Brandi Carlile was born in Ravensdale, a former coal mining town in South King County. Brandy Clark was born in Morton, a former logging town at the edge of the Cascades in Lewis County. Both played in the woods as kids. Both write, sing and play their own music. Brandi lives in Maple Valley. Brandy lives in Nashville.
Their music, tugging at opposite ends of the Americana spectrum, goes down like sweet bourbon.
In two videos from Brandi Carlile’s just released album, The Firewatcher’s Daughter, she performs with her longtime mates Tim and Phil Hanseroth, twin brothers who, while flanking Brandi in the video for “The Eye,” make for a pair of comfortable, handsome bookends. The video is a single take head-and-shoulders shot of the three of them on a stripped-down studio set, lit by soft leathery light, their haunting harmonies reflecting a lived-in confidence the three have shared for more than a decade. An acoustic guitar is the only music. Pure and lovely folk.
The second video, “Wherever Is Your Heart,” is also spare and simple; another single take of Brandi walking into a tunnel from a sunlit forest glade, joined inside by the Hanseroths for a joyous and lively sing-along, their movements becoming mere shadows and outlines in the dark.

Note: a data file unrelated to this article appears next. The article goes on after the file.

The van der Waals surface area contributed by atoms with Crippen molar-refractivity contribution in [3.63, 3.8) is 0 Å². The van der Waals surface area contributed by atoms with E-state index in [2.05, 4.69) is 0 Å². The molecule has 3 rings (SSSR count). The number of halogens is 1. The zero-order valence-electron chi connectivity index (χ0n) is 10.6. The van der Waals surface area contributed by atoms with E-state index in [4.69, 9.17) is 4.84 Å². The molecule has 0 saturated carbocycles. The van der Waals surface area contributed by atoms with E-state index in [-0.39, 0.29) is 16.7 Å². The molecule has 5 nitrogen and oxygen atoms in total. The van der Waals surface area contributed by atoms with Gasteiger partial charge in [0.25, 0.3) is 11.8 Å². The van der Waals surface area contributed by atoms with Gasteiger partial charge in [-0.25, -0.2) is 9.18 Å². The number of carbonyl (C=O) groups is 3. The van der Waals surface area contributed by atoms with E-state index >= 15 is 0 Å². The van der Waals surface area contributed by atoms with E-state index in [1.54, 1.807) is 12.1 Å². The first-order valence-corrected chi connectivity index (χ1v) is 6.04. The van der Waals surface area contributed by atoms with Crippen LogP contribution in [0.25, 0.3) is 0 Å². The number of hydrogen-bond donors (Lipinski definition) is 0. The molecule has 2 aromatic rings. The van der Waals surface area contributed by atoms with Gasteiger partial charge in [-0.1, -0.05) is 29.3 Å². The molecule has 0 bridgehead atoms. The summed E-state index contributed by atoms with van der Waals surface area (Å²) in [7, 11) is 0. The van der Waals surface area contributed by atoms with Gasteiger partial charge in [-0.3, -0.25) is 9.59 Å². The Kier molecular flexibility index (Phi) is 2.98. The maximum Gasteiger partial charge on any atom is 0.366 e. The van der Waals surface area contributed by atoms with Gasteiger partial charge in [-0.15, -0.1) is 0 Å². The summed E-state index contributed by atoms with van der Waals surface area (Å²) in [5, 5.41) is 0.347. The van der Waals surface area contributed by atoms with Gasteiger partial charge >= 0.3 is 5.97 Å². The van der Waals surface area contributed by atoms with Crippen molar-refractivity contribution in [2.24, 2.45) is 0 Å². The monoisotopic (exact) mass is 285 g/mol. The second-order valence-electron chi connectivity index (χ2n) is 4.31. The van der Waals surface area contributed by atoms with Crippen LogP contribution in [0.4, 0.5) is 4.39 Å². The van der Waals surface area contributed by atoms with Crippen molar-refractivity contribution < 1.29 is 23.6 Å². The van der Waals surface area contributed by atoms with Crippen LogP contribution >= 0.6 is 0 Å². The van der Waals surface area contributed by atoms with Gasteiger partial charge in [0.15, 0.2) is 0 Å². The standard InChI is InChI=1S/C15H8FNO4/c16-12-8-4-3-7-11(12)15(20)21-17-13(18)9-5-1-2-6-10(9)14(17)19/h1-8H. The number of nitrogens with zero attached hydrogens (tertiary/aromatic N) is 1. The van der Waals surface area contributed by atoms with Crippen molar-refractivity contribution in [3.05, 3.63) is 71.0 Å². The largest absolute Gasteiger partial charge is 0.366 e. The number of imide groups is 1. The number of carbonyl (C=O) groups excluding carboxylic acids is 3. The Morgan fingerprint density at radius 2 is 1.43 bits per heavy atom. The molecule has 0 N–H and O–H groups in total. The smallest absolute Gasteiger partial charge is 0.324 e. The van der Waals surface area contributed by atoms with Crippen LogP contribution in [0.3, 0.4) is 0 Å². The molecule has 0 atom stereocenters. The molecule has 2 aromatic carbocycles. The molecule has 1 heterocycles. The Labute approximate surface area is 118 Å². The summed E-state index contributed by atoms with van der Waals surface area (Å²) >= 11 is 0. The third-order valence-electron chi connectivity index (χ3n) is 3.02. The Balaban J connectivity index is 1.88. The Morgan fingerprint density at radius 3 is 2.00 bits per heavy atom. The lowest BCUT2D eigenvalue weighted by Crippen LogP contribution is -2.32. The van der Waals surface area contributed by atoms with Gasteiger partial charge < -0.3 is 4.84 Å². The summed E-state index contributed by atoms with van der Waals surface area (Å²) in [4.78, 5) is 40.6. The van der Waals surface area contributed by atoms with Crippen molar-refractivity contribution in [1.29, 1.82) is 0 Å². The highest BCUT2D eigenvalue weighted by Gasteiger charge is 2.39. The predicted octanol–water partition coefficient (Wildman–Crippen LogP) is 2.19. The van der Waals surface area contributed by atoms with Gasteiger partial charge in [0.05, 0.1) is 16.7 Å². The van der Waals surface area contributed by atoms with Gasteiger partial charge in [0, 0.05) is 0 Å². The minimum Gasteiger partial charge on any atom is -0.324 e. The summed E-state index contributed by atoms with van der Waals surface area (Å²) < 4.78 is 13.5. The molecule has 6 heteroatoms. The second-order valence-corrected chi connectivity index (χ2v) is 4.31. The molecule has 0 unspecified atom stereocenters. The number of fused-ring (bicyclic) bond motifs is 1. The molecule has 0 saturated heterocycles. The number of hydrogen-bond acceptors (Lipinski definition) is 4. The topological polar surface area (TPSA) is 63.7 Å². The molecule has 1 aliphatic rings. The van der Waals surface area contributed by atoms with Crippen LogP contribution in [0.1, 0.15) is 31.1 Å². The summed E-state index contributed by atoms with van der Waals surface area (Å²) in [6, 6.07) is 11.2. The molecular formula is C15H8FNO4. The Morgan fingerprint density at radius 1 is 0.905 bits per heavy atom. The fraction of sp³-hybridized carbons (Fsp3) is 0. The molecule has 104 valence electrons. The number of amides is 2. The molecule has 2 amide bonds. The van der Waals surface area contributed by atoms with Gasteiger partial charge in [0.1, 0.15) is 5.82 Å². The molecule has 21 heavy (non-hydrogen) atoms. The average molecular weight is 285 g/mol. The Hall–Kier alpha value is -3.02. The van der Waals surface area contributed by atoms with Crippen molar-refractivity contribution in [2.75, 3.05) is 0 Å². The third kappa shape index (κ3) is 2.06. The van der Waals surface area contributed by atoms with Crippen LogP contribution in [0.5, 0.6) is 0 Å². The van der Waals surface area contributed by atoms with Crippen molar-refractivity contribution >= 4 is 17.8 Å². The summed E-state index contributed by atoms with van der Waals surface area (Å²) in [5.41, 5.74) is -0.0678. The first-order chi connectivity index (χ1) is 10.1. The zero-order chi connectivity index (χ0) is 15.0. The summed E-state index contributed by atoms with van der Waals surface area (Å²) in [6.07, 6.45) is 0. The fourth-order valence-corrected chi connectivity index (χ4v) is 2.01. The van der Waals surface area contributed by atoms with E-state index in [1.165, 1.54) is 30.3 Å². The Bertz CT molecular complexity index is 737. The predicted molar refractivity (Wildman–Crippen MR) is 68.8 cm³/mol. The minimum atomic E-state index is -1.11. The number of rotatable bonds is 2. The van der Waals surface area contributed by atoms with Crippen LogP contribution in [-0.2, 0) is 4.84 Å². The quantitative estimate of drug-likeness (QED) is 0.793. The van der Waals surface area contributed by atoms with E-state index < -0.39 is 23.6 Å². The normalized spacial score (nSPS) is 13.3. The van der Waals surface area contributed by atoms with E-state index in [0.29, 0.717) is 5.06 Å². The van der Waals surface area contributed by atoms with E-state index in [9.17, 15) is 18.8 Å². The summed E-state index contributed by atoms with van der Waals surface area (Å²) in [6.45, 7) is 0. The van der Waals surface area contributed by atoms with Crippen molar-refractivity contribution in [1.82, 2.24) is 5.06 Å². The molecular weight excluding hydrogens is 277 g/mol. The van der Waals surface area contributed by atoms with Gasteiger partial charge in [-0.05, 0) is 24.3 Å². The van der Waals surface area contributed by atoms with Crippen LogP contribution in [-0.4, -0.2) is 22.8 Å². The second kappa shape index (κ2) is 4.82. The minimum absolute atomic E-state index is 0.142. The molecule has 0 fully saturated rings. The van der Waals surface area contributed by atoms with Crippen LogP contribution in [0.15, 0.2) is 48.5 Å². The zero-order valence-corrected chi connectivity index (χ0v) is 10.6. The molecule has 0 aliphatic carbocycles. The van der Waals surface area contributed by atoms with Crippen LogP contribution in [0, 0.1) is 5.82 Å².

There’s darkness in these two Brandy Clark videos as well, but it’s in service of the songs’ cheeky film noir touches. “Get High,” about a bored housewife “rolling herself a fat one”, is my favorite from Clark’s debut album, 12 Stories (nominated for a recent Grammy). It’s a song Loretta Lynn might have recorded, except she would have replaced the ganga with gin.
The next video, “Stripes,” has received over a million views, and you can see why. It’s June Carter meets Orange Is The New Black. A woman catches her husband in bed with another woman and pulls out her revolver. But before shooting the two lovers she imagines her life as a fashion-challenged convict, forced to wear an orange jumpsuit or striped pajamas. It’s enough to make a girl think twice, put down the gun, and call 911 instead.
Both videos are made on the cheap, but they showcase Clark’s Music Row songwriting chops and her classic twang-soaked country and western voice.
Brandi and Brandy. Born in the shadows of coal mines and tall trees, right here in Washington.